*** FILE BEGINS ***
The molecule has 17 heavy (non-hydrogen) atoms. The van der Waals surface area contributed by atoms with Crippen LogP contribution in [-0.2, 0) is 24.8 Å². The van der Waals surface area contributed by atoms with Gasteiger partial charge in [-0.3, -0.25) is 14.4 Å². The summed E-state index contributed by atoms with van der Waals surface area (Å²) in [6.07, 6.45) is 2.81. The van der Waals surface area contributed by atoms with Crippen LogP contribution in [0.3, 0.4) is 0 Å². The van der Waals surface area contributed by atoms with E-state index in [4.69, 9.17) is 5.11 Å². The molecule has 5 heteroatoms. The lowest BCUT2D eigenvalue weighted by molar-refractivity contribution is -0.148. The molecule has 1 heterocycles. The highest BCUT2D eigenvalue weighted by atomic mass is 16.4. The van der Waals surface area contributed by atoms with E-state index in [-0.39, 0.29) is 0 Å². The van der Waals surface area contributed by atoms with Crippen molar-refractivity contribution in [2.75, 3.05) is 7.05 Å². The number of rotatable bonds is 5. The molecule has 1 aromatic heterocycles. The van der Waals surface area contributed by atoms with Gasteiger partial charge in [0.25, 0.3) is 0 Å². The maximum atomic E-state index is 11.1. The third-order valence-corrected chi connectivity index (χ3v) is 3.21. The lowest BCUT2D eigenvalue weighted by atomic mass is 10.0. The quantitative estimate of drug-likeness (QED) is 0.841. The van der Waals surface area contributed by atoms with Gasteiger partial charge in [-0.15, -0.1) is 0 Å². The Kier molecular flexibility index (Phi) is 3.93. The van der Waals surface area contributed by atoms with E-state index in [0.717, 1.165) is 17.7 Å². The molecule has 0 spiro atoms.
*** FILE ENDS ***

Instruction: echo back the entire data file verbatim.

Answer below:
The molecule has 17 heavy (non-hydrogen) atoms. The van der Waals surface area contributed by atoms with Crippen LogP contribution in [-0.2, 0) is 24.8 Å². The van der Waals surface area contributed by atoms with Gasteiger partial charge in [-0.3, -0.25) is 14.4 Å². The summed E-state index contributed by atoms with van der Waals surface area (Å²) in [6.07, 6.45) is 2.81. The van der Waals surface area contributed by atoms with Crippen LogP contribution in [0.3, 0.4) is 0 Å². The van der Waals surface area contributed by atoms with E-state index in [4.69, 9.17) is 5.11 Å². The molecule has 5 heteroatoms. The lowest BCUT2D eigenvalue weighted by molar-refractivity contribution is -0.148. The molecule has 1 heterocycles. The highest BCUT2D eigenvalue weighted by atomic mass is 16.4. The van der Waals surface area contributed by atoms with E-state index in [-0.39, 0.29) is 0 Å². The van der Waals surface area contributed by atoms with Crippen molar-refractivity contribution in [2.75, 3.05) is 7.05 Å². The number of rotatable bonds is 5. The molecule has 1 aromatic heterocycles. The van der Waals surface area contributed by atoms with Gasteiger partial charge in [0.25, 0.3) is 0 Å². The maximum atomic E-state index is 11.1. The third-order valence-corrected chi connectivity index (χ3v) is 3.21. The lowest BCUT2D eigenvalue weighted by atomic mass is 10.0. The quantitative estimate of drug-likeness (QED) is 0.841. The van der Waals surface area contributed by atoms with Gasteiger partial charge in [-0.15, -0.1) is 0 Å². The Kier molecular flexibility index (Phi) is 3.93. The van der Waals surface area contributed by atoms with E-state index in [0.717, 1.165) is 17.7 Å². The molecule has 0 spiro atoms.